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Don't fall for these 6 tax refund myths

Princess Bride impatience via Giphy.comPrincess Bride impatience via Giphy.com

Aside from having to fill out a tax return, the most annoying thing for most people each year is waiting for their tax refunds. The complaint is continually atop the list of taxpayer complaints.

The frustration of waiting for the Internal Revenue Service to deliver their tax cash probably is why so many folks fall for tax refund myths.

Don't! These fabrications, six of which are listed below, won't help you get your money any sooner, and some could actually cost you more.

Myth 1: Calling my tax professional or the Internal Revenue Service will get me my refund sooner.
There are lots of good reasons to use a tax professional rather than doing your taxes yourself. It is a myth, however, that bugging your tax preparer, or the IRS itself, will get your refund to you more quickly.

In fact, being a pest could backfire.

Your tax preparer has done his/her best job for you. If you continue to bother him/her after your return is in the IRS' hands, you're likely to get on the tax pro's troublesome client list. That doesn't mean the tax preparer will provide less than professional service. But it does mean your tax pro isn't likely to go beyond that to help. If you're a persistent post-filing pest, you might even find yourself being fired.

The IRS can't do anything for taxpayers who are simply waiting for refunds either. Once your Form 1040 is in the agency's system, it's just got to work its way through.

The IRS says the best way to check the status of a refund is to use its online Where’s My Refund? tracking tool. If you're away from your laptop or PC, then use your digital device to check on your refund via the IRS2Go mobile app.

But don't go crazy with the checking. The IRS updates the status of refunds once a day, usually overnight. Checking either status option more than once a day will not produce new information.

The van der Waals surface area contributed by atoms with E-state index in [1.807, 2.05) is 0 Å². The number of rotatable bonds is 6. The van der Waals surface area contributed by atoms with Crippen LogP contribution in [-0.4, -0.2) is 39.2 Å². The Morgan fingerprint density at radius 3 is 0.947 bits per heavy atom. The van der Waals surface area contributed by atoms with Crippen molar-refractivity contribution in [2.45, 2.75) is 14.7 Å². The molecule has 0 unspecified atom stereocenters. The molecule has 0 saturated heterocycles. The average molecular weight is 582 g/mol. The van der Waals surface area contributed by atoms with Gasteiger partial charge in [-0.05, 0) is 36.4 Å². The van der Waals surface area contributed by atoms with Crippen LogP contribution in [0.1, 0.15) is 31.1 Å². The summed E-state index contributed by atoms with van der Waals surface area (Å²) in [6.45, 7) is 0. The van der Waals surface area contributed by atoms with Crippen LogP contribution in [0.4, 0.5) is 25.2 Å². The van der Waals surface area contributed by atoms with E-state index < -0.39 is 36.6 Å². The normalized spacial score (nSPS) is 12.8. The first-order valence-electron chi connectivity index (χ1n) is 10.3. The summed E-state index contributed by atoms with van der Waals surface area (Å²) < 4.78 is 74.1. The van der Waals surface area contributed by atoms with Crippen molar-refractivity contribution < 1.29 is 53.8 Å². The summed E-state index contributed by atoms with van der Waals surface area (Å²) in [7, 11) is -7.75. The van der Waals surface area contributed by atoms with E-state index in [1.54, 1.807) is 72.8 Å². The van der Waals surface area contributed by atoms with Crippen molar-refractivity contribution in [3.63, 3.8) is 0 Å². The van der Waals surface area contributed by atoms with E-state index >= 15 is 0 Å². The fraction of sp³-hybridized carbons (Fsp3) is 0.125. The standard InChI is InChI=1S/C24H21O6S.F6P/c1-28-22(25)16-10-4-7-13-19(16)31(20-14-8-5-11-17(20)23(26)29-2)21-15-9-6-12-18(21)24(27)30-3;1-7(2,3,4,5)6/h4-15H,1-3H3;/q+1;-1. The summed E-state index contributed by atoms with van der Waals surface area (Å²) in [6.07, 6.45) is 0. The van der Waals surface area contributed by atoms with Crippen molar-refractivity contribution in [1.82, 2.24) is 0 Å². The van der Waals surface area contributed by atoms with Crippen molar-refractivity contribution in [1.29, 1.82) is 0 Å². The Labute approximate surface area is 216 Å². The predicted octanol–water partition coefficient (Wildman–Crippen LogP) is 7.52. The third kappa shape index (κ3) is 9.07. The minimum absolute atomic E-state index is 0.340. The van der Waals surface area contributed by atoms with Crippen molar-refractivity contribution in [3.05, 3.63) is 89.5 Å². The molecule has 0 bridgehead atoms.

And no, trying to connect with a real person at the IRS won't get you any additional info. Plus, you'll be on hold for a while until a representative answers. So leave the IRS phone help line staff alone. Call only if the refund status tool or app instructs you to do so.

No electronic connections available? Then call the IRS; automated toll-free refund hotline at (800) 829-1954. It has the same information as the Where's My Refund? app.

Myth 2: The Taxpayer Advocate Service can help me get my refund sooner.
The Taxpayer Advocate Service (TAS) can do a lot of things to help a lot of taxpayers who have issues with the Internal Revenue Service. However, the TAS is not a miracle agency.

It can't take just any IRS-related problem and solve it to affected taxpayers' complete satisfaction. It only gets involved in certain taxpayer/IRS situations. And a regular slow refund is not one of them. Check out my earlier post on when the Taxpayer Advocate Service can, and can't, help.

Myth 3: Ordering a tax transcript a "secret way" to get your refund sooner.
We all love special life hacks that help up do things more quickly or make tasks easier. The same is true when it comes to taxes.

But as far as your tax refund, ordering a tax transcript will not help you get your tax cash any sooner or tell you exactly when you'll get your refund. It's unclear how this myth got started since, notes the IRS, the information on a transcript does not necessarily reflect the amount or timing of a refund.

Rather, tax transcripts generally are used to validate past income and tax filing status. This information is required, for example, when you're seeking a mortgage, student or small business loan.

You also might need a transcript's prior year tax data to help with your current tax return preparation or to file an amended return.

But a transcript will not tell you when your pending refund will be issued. And it definitely won't jump start the refund's issuance.

Myth 4: Where's My Refund? must be wrong because it's not giving me a deposit date.
The IRS says that even in this extraordinary COVID-19 affected tax season, it still is issuing most refunds due taxpayers who filed electronically in 21 days or less. (If you submit a paper return, that turnaround is six weeks.)

Unfortunately, some of us don't fall into that "most" category. It's possible our refund might take longer.